A week late perhaps, but I’ve been busier than a cat trying to bury a turd on a frozen pond recently, so I’ve only just managed to watch the season finale of Gears and Tears, BBC 1’s docu-soap about BriSCA F1 stock car racing.
Avid readers will know that I wasn’t overly impressed with the first instalment of the series, describing it as a wasted opportunity to promote short circuit oval racing to the general public, which can be read here.
As a consequence of appearing on the first page of a Google search for the term ‘Gears and Tears’, my missives attracted an unprecedented amount of attention, along with a healthy number of comments. It was these that made me persevere with the series for its entirety, in the hope that things improved for the better.
Well they did, thankfully, but I still feel the producers of the programme chose the wrong angle when it came to covering this particular branch of motor racing.
Week after week we would have to sit through twenty minutes of two women throwing insults at each other, while their partners took cover underneath the bonnets of their vehicles, preparing them for the next meeting. Had the focus of the series been exclusively on how committed the drivers and fans are for stock car racing, it would have been a darn sight more interesting.
At times it was like accidentally tuning into an episode of EastEnders, when in reality, they all seemed like nice enough people, who had (grudging) respect for their rivals. Not quite the bitter rivalry voice-over man Ralph ‘Finchey’ Ineson would have you believe.
It was nice to see then, that the final episode adopted a different approach and featured more racing footage than normal. The showdown in this 40-year-old war between the Lancashire Smith family and Yorkshire Wainmans for the silver roof title (points champion) took centre stage. All the while title holder Frankie Wainman Jr’s race preparations took a bit of a backseat, distracted by teaching his son, the imaginatively titled Frankie Jr Jr, how to drive his Ministox car.
There was no jealousy or the hurling of abuse on show, as the wives were relegated to small bit parts. Instead we had a father teaching his son the ropes, or how to apply the brake pedal at least, followed by an epic finale as Stuart Smith won the coveted silver roof.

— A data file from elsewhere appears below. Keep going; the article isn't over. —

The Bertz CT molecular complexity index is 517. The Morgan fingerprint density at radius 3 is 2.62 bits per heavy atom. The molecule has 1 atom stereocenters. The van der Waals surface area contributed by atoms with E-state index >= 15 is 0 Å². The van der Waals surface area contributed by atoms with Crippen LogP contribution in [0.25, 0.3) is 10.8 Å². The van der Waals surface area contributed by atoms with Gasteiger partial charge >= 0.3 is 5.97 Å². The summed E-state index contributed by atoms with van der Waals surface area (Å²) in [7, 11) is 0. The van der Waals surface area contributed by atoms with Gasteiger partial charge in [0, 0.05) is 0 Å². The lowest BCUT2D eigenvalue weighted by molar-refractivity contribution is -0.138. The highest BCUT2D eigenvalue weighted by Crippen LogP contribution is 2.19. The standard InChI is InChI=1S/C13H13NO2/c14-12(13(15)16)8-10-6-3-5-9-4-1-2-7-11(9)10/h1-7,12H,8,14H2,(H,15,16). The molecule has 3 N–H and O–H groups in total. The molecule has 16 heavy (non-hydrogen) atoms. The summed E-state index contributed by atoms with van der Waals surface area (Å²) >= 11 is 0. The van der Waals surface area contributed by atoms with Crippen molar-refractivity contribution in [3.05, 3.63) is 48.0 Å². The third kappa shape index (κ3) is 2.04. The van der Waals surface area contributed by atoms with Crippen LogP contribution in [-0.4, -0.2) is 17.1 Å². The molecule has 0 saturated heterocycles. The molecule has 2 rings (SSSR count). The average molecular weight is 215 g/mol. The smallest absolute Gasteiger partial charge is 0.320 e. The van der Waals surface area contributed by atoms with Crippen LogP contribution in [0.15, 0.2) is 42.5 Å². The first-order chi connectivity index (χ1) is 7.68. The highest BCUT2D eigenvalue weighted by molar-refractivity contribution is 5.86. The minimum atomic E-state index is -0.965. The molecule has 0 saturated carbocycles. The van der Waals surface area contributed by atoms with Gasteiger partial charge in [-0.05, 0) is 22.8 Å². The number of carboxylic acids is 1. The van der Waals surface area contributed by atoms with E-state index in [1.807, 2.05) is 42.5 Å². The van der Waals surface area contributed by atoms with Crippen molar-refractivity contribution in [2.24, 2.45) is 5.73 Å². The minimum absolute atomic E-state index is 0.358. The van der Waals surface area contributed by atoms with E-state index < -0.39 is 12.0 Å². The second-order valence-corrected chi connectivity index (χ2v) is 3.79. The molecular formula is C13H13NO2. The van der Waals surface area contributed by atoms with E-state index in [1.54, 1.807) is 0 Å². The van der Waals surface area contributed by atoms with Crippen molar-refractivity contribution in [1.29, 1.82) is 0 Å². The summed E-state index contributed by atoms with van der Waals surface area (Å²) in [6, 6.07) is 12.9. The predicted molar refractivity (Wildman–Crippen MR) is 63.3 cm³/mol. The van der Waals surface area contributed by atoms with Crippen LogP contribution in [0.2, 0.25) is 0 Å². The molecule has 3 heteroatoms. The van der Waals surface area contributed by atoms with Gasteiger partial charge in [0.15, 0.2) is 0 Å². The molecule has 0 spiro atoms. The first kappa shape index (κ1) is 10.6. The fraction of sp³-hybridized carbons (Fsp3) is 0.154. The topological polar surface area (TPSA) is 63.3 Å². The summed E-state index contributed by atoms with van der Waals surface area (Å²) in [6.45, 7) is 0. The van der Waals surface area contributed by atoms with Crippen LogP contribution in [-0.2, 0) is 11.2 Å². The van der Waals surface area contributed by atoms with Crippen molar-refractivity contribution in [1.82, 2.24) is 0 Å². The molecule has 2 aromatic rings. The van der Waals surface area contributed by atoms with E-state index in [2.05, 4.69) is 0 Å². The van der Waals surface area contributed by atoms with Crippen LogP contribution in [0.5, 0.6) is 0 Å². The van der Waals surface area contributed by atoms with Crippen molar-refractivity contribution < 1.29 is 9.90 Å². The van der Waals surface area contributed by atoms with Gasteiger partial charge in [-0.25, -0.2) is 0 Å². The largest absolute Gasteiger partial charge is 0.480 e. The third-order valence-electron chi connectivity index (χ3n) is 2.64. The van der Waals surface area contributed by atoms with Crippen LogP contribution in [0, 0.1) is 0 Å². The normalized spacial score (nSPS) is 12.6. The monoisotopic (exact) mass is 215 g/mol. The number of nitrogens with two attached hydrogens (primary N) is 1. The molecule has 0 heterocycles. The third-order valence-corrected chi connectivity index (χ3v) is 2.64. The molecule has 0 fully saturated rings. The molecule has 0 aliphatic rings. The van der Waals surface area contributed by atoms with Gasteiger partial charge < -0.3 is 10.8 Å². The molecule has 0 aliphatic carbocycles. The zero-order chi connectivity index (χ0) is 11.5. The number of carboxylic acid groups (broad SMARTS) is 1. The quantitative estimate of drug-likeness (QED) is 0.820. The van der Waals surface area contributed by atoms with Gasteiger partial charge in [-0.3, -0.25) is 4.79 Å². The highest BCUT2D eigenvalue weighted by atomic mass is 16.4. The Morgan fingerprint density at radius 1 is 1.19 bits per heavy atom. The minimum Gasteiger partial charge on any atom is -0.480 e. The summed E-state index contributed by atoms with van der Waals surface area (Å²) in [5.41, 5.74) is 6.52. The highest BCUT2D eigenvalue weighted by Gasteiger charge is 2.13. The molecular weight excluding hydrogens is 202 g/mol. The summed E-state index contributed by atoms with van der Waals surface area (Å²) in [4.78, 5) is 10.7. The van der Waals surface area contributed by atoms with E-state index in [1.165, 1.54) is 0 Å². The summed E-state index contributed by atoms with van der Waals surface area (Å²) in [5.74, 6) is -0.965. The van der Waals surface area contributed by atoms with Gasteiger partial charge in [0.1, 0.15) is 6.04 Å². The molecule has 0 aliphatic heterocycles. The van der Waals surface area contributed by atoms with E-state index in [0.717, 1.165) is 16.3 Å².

I completely understand that if Gears and Tears was pure racing footage, then fewer than the two million or so that regularly watched would have tuned in. But I would have liked to have seen more of the other successful competitors. I found it odd that some characters were randomly introduced one minute, like the hairdresser and his son, or the blonde bombshell, only to disappear into thin air the next.
As an outsider, I also found the lack of explanation of some of the rules and regulations, along with the actual gravitas of each championship the drivers participated in, somewhat frustrating. But, but…
Strangely Monday nights won’t be the same without the hilarious dialogue bantered around in either Camp Smith or Camp Wainman. Particularly from the Lancashire mob, who all sound a bit like relatives of Peter Kay. “I bet Jenson Button doesn’t have to do this, he just gets on his yacht,” said Andy Smith while hoisting his new engine into his car. “With his fit missus,” his cheeky mechanic piped in.
Whether Gears and Tears was television of a high standard doesn’t really matter. What is important is that, if comments on my previous article are anything to go by, it seems to have had a positive effect, with attendance figures on the increase at circuits up and down the country. An excellent by-product of a programme that could have been better, I’m sure you’ll agree.